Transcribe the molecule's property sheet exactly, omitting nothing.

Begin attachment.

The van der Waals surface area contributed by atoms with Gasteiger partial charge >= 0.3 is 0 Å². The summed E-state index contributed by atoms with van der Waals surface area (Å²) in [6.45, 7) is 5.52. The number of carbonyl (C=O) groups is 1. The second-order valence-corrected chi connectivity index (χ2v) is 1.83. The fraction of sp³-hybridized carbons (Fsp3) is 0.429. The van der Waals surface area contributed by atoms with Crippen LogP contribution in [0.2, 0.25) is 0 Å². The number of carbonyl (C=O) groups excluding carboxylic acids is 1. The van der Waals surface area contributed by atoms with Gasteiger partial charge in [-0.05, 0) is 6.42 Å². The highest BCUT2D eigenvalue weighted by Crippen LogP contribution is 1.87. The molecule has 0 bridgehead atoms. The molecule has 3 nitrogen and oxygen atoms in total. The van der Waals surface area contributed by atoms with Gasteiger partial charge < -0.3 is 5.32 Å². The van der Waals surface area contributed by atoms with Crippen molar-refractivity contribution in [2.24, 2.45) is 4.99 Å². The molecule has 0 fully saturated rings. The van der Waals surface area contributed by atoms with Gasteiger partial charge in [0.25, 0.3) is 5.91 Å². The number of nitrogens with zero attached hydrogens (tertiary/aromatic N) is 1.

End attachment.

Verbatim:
The van der Waals surface area contributed by atoms with Gasteiger partial charge >= 0.3 is 0 Å². The summed E-state index contributed by atoms with van der Waals surface area (Å²) in [6.45, 7) is 5.52. The number of carbonyl (C=O) groups is 1. The second-order valence-corrected chi connectivity index (χ2v) is 1.83. The fraction of sp³-hybridized carbons (Fsp3) is 0.429. The van der Waals surface area contributed by atoms with Crippen LogP contribution in [0.2, 0.25) is 0 Å². The number of carbonyl (C=O) groups excluding carboxylic acids is 1. The van der Waals surface area contributed by atoms with Gasteiger partial charge in [-0.05, 0) is 6.42 Å². The highest BCUT2D eigenvalue weighted by Crippen LogP contribution is 1.87. The molecule has 0 bridgehead atoms. The molecule has 3 nitrogen and oxygen atoms in total. The van der Waals surface area contributed by atoms with Gasteiger partial charge < -0.3 is 5.32 Å². The van der Waals surface area contributed by atoms with Crippen molar-refractivity contribution in [2.24, 2.45) is 4.99 Å². The molecule has 0 fully saturated rings. The van der Waals surface area contributed by atoms with Gasteiger partial charge in [0.25, 0.3) is 5.91 Å². The number of nitrogens with zero attached hydrogens (tertiary/aromatic N) is 1.